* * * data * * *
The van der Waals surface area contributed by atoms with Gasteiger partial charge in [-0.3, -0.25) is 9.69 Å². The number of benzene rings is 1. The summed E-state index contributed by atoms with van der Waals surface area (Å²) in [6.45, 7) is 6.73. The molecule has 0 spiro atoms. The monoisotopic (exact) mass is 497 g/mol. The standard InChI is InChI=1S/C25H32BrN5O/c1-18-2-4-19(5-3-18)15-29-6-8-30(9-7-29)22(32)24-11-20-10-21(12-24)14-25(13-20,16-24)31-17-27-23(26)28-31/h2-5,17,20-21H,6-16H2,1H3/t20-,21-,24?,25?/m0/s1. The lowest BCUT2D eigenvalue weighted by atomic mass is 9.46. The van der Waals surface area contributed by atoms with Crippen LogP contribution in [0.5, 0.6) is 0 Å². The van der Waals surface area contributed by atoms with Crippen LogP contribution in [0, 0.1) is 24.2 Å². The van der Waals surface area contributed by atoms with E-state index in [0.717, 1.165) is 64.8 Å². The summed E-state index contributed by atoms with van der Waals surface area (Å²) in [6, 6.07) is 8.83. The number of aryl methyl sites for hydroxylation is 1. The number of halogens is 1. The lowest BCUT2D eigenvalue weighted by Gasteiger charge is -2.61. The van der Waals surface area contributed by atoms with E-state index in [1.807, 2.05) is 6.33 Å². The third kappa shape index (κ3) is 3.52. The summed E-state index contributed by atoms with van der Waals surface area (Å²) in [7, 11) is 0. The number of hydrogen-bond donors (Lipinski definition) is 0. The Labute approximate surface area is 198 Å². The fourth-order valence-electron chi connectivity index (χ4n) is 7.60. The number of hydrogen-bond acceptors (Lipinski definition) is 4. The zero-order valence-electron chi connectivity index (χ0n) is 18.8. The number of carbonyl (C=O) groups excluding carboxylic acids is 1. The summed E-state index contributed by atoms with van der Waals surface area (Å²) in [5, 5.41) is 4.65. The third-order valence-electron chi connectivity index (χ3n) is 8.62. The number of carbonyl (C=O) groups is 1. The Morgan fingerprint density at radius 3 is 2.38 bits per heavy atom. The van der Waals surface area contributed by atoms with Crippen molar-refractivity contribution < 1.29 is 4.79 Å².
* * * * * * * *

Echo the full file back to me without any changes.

The van der Waals surface area contributed by atoms with Gasteiger partial charge in [-0.3, -0.25) is 9.69 Å². The number of benzene rings is 1. The summed E-state index contributed by atoms with van der Waals surface area (Å²) in [6.45, 7) is 6.73. The molecule has 0 spiro atoms. The monoisotopic (exact) mass is 497 g/mol. The standard InChI is InChI=1S/C25H32BrN5O/c1-18-2-4-19(5-3-18)15-29-6-8-30(9-7-29)22(32)24-11-20-10-21(12-24)14-25(13-20,16-24)31-17-27-23(26)28-31/h2-5,17,20-21H,6-16H2,1H3/t20-,21-,24?,25?/m0/s1. The lowest BCUT2D eigenvalue weighted by atomic mass is 9.46. The van der Waals surface area contributed by atoms with Crippen LogP contribution in [0.5, 0.6) is 0 Å². The van der Waals surface area contributed by atoms with Crippen LogP contribution in [0, 0.1) is 24.2 Å². The van der Waals surface area contributed by atoms with E-state index in [0.717, 1.165) is 64.8 Å². The summed E-state index contributed by atoms with van der Waals surface area (Å²) in [6, 6.07) is 8.83. The number of aryl methyl sites for hydroxylation is 1. The number of halogens is 1. The lowest BCUT2D eigenvalue weighted by Gasteiger charge is -2.61. The van der Waals surface area contributed by atoms with E-state index in [1.807, 2.05) is 6.33 Å². The third kappa shape index (κ3) is 3.52. The summed E-state index contributed by atoms with van der Waals surface area (Å²) in [7, 11) is 0. The number of hydrogen-bond donors (Lipinski definition) is 0. The Labute approximate surface area is 198 Å². The fourth-order valence-electron chi connectivity index (χ4n) is 7.60. The number of hydrogen-bond acceptors (Lipinski definition) is 4. The zero-order valence-electron chi connectivity index (χ0n) is 18.8. The number of carbonyl (C=O) groups excluding carboxylic acids is 1. The summed E-state index contributed by atoms with van der Waals surface area (Å²) in [5, 5.41) is 4.65. The third-order valence-electron chi connectivity index (χ3n) is 8.62. The number of carbonyl (C=O) groups is 1. The Morgan fingerprint density at radius 3 is 2.38 bits per heavy atom. The van der Waals surface area contributed by atoms with Crippen molar-refractivity contribution < 1.29 is 4.79 Å².